For people who choose to enroll in a Medicare Advantage plan, Medicare pays the private health plan a set amount every month for each member ("capitation"). Enrollees may have to pay a monthly premium in addition to the Medicare Part B premium, but in areas with strong younger population demographics, many companies offer Medicare Advantage plans with no monthly premium in addition to the Medicare Part B premium which the beneficiary pays directly to Medicare. Medicare Advantage subscribers generally pay a fixed amount (a copayment of $20, for example) every time they see a doctor as opposed to meeting a deductible and paying a coinsurance (typically 20%) under Original Medicare. The copayment can be higher to see a specialist with a Medicare Advantage plan. Under Original Medicare the coinsurance remains 20%, but the actual amount out of pocket can be higher since specialists generally charge more for services.

The Medicare Advantage plans are required to offer a benefit “package” that is at least equal to Medicare’s and cover everything Medicare covers, but they do not have to cover every benefit in the same way. Plans that require higher out-of-pocket costs than Medicare for some benefits, like skilled nursing facility care, can balance their benefits package by offering lower copayments for doctor visits. A private plan may use some of the excess payments they receive from the government for each enrollee to offer supplemental benefits.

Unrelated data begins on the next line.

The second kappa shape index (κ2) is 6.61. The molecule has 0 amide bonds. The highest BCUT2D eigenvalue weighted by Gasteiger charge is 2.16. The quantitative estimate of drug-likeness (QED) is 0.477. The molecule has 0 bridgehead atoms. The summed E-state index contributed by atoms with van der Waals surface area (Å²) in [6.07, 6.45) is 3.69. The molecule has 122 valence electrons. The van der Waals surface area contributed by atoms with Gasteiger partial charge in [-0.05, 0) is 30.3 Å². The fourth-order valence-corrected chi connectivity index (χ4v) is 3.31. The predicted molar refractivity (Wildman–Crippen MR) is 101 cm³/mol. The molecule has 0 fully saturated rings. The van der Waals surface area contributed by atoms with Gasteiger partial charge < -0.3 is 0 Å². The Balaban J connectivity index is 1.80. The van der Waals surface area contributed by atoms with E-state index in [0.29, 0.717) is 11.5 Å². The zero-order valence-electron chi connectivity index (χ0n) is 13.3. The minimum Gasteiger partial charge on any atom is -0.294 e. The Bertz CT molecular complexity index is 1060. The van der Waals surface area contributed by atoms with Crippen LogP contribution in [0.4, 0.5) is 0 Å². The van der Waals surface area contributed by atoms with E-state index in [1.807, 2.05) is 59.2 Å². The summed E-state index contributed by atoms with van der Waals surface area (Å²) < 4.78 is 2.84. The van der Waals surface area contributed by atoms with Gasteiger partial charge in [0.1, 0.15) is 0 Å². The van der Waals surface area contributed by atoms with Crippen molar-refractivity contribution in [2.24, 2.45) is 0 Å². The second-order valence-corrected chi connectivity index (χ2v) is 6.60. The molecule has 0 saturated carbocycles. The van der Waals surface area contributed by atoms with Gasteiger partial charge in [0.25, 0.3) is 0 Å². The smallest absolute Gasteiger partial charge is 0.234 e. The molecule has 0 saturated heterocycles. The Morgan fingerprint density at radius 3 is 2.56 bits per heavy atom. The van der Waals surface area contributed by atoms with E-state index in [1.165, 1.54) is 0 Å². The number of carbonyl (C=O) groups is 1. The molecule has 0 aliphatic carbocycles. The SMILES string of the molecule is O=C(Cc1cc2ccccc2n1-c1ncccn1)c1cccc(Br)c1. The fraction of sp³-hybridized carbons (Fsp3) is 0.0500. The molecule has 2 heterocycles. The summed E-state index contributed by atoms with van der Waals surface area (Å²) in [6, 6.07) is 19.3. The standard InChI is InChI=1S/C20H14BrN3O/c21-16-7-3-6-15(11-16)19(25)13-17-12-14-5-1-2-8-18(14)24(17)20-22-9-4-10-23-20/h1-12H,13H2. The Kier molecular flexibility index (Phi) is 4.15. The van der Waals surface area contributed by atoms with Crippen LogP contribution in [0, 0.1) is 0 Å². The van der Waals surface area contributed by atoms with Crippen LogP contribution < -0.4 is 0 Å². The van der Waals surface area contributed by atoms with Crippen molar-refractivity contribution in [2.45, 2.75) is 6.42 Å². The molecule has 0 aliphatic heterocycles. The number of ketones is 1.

Not only do most Medicare Advantage plans significantly reduce the out-of-pocket cost of health care to just a few thousand dollars annually, compared to tens of thousands of dollars an extended hospital stay could cost under Original Medicare, they also offer greatly expanded benefit packages, including dental, hearing, podiatry, chiropractic, acupuncture, and vision coverage, as well as health club memberships and other services which are also not covered by Medicare, such as transportation to and from clinic appointments. Once the out of pocket maximum is reached for an individual, the plan will pay 100% of services for the remainder of the calendar year, with no lifetime maximum, so long as individuals use in-network providers. Persons who enroll in a Medicare Advantage HMO cannot use certain specialist physicians or out-of-network providers without prior authorization from the HMO, except in emergencies. This can be a problem for people who need to use specialists or who are hospitalized and are forced to use out-of-network doctors while in the hospital. Enrolling in a PPO, if available, can help solve this dilemma, because PPO plans permit a subscriber to use any physician or hospital without prior authorization, but at somewhat higher expense.